The Greek economy will post a rebound of 4.2 percent this year, as 2021 “marks the beginning of the end for the COVID-19 pandemic,” according to the annual report by Bank of Greece Governor Yannis Stournaras published on Tuesday.
This estimate matches the previous one a few months ago by the country’s central bank. It is significantly better than the baseline scenario of both the Greek government and the European Commission for a 3.5-percent recovery after the 8.2-percent contraction in 2020.
Stournaras highlighted the strength the country’s economy has shown despite its dependence on tourism, one of the sectors most affected by the pandemic.
“Despite the heavy losses, the Greek economy has shown remarkable resilience and ability for operational adjustment to the new situation,” the report read, according to an e-mailed press release.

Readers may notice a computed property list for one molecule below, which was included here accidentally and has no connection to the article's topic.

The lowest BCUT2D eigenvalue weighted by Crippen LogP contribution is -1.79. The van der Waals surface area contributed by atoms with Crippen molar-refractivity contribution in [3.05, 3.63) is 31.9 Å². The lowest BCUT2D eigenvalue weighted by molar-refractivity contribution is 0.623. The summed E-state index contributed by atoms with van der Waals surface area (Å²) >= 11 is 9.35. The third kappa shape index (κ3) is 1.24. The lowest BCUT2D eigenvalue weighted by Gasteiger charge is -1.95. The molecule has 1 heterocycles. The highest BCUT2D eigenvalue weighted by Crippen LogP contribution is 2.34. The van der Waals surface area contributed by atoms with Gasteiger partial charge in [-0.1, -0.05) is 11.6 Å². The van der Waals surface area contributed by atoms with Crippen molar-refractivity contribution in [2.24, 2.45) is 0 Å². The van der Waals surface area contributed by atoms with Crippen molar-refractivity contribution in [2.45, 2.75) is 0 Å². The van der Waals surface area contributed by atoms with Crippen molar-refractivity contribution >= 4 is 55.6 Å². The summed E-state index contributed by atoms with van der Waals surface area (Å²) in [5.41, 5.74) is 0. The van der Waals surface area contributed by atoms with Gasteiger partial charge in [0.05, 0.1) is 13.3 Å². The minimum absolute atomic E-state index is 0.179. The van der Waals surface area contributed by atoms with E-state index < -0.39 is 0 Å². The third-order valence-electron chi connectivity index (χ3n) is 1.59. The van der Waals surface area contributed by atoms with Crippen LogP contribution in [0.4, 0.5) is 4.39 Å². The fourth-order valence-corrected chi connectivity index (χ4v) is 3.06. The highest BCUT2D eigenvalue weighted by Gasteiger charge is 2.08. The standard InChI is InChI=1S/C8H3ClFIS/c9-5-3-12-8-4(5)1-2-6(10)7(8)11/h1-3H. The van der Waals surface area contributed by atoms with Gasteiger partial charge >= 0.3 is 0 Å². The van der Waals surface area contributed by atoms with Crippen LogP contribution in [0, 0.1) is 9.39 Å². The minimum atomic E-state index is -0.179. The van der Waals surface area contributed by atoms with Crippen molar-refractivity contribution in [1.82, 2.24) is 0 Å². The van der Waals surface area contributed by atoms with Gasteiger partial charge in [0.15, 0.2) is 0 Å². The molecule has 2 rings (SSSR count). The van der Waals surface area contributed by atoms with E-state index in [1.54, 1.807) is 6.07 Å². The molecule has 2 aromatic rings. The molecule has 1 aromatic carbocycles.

The central banker identified a series of factors set to turn the economy around in the course of 2021, including the vaccination program, the rebound of demand and tourism, and the significant resources from the Next Generation EU fund of grants and loans.
In the report, Stournaras cautioned about the length and efficiency of the restrictions regarding the pandemic.
“The fact that the measures have been in place for a prolonged time, combined with uncertainty regarding the dynamics of the pandemic and the pace of vaccinations worldwide, fuels economic uncertainty and delays recovery,” he wrote.
The speed at which the Greek economy will recover will depend on three crucial factors, the report noted: the acceleration of vaccination in Greece and internationally, the proper targeting of fiscal expansionary measures to benefit those worst affected, and the speed of activation of the government plan for the utilization of the EU resources.
The central bank also projects a general government primary budget deficit of 5.3 percent of the gross domestic product (GDP) in 2021.